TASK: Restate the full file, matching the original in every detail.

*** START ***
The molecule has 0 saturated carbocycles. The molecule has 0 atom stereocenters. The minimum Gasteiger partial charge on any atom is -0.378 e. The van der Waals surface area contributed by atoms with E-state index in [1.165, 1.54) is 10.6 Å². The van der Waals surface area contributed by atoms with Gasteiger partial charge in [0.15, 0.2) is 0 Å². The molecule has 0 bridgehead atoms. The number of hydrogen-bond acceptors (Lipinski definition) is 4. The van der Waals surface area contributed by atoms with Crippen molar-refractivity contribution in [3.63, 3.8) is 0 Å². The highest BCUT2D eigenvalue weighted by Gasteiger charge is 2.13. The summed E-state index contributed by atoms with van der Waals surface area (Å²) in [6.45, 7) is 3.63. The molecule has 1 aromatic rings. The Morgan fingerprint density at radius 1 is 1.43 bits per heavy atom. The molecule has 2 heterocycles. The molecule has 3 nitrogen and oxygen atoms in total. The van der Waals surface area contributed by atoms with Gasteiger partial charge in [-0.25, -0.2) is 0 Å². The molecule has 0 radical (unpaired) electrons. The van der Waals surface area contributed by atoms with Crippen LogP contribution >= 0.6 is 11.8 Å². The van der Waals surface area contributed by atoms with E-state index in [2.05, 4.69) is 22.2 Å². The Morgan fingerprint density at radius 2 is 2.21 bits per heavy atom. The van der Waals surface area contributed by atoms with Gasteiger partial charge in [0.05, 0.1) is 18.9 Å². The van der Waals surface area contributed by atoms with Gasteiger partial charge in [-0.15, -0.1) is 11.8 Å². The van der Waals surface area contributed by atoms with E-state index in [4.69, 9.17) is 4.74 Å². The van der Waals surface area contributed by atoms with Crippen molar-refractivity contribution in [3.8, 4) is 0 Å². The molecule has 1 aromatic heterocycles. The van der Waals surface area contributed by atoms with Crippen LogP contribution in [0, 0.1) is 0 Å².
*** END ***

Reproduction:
The molecule has 0 saturated carbocycles. The molecule has 0 atom stereocenters. The minimum Gasteiger partial charge on any atom is -0.378 e. The van der Waals surface area contributed by atoms with E-state index in [1.165, 1.54) is 10.6 Å². The van der Waals surface area contributed by atoms with Gasteiger partial charge in [0.15, 0.2) is 0 Å². The molecule has 0 bridgehead atoms. The number of hydrogen-bond acceptors (Lipinski definition) is 4. The van der Waals surface area contributed by atoms with Crippen molar-refractivity contribution in [3.63, 3.8) is 0 Å². The highest BCUT2D eigenvalue weighted by Gasteiger charge is 2.13. The summed E-state index contributed by atoms with van der Waals surface area (Å²) in [6.45, 7) is 3.63. The molecule has 1 aromatic rings. The Morgan fingerprint density at radius 1 is 1.43 bits per heavy atom. The molecule has 2 heterocycles. The molecule has 3 nitrogen and oxygen atoms in total. The van der Waals surface area contributed by atoms with Gasteiger partial charge in [-0.25, -0.2) is 0 Å². The molecule has 0 radical (unpaired) electrons. The van der Waals surface area contributed by atoms with Crippen LogP contribution >= 0.6 is 11.8 Å². The van der Waals surface area contributed by atoms with E-state index in [2.05, 4.69) is 22.2 Å². The Morgan fingerprint density at radius 2 is 2.21 bits per heavy atom. The van der Waals surface area contributed by atoms with Gasteiger partial charge in [0.05, 0.1) is 18.9 Å². The van der Waals surface area contributed by atoms with Gasteiger partial charge in [-0.15, -0.1) is 11.8 Å². The van der Waals surface area contributed by atoms with E-state index in [4.69, 9.17) is 4.74 Å². The van der Waals surface area contributed by atoms with Crippen molar-refractivity contribution in [3.8, 4) is 0 Å². The molecule has 1 aromatic heterocycles. The van der Waals surface area contributed by atoms with Crippen LogP contribution in [0, 0.1) is 0 Å².